[Edit] I should add that I also had it set up by a very accomplished repairman (Ken Beason) in hopes of getting rid of the gurgle. The results were the same. That's the only horn where I've ever had such a problem.
 

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But I wonder if set-up issues could have caused those differences. Or were there perhaps inherent qualities of the saxophones that caused them.
It's almost a "character" thing - think of the sax as a woman - it will respond to your touch, your breath, your heart, and your feelings - that's what you're supposed to play anyway, not just the notes. No two women will respond exactly the same way, even if they were identical twins. You have to fall in love with the instrument in the same way as if you were choosing a mate...:bluewink:
 

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I think I prefer car analogies.

A saxophone is a machine, a tool. If it doesn't work, fix it or replace it.
 

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I assume we're speaking of saxes of the same model from the same manufacturer. I think it's axiomatic that horns from different manufacturers will be different, even if they claim to be a copy. Historically, because of the amount of hand work involved, there might be significant differences from horn to horn of the same brand /model. Today, however(IMO), the hand work is being automated and computerized and the differences will decrease and primarily be a result of final adjustment, such as pad height. This is both the advantage and curse of newer horns, eg. the new Yamahas. Consistancy at the expense of individuality. I guess that's why a lot of players like vintage horns.
 

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But I wonder if set-up issues could have caused those differences. Or were there perhaps inherent qualities of the saxophones that caused them.
Unfortunately, it is difficult to separate the two, because players usually form synthetic, overall impressions based on how a horn plays, rather than trying to isolate and analyze specific characteristics.

Let's think about what setup contributes to the gestalt of the horn: we have factors like key weighting and key height that affect the overall feel of the horn. This is relatively easy to factor out of the actual sound and response of the horn. Key height, though, can definitely affect both intonation and tonal quality because it affects the venting. However I believe that three exemplars straight from the factory would not have enough variation to matter.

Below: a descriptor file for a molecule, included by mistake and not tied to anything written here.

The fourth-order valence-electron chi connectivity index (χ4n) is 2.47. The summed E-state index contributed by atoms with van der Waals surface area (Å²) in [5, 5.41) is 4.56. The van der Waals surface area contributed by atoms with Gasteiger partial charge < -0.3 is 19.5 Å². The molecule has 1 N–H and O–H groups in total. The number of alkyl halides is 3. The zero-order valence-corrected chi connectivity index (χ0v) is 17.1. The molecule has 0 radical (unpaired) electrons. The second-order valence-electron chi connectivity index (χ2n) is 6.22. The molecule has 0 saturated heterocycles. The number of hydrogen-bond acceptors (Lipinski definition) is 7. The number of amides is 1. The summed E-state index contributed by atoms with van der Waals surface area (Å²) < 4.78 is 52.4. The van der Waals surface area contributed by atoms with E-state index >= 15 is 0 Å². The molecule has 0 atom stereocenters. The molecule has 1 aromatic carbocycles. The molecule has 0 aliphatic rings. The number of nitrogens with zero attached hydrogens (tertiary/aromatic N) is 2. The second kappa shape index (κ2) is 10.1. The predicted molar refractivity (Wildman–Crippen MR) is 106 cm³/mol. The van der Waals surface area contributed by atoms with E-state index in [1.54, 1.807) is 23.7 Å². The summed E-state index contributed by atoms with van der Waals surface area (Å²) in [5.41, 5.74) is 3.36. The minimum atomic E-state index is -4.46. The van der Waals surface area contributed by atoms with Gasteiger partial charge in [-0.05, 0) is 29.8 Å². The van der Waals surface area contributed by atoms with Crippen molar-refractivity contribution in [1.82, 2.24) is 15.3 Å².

A big factor will be pad seating. A pad that seats well with a minimum of pressure, for which the new note seems to pop out effortlessly, will give a totally different impression than one that seals adequately but only with more pressure. Bad seating can make an excellent horn seem like a bad dog.

Further we have the problem of tiny leaks, which can adversely affect the response and tone even if the note seems to play OK.

To try to factor out such issues somewhat, you can do playing trials in the upper-tube notes, where there are less pads between you and the sound, but that is hardly foolproof.

I would agree that with present manufacturing tolerances--especially in relatively large-bore instruments like saxes (as opposed to oboes, for instance), perceived differences between similar instruments could be mostly due to setup variations.

But we really can't ignore the neck! As with flute headjoints, very, very small differences in the bore profile can cause very noticeable differences in the character of the sound and the response by affecting the higher partials. And necks, with their curves, are much more difficult to manufacture to consistent dimensions.

It would be good--if possible--when trying out different exemplars of an instrument that seem to play differently, to swap necks and see what happens.

Toby
 

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Discussion Starter #20
Thanks for your comments, Toby. It's too bad that all horns aren't set up properly before subjected to play testing.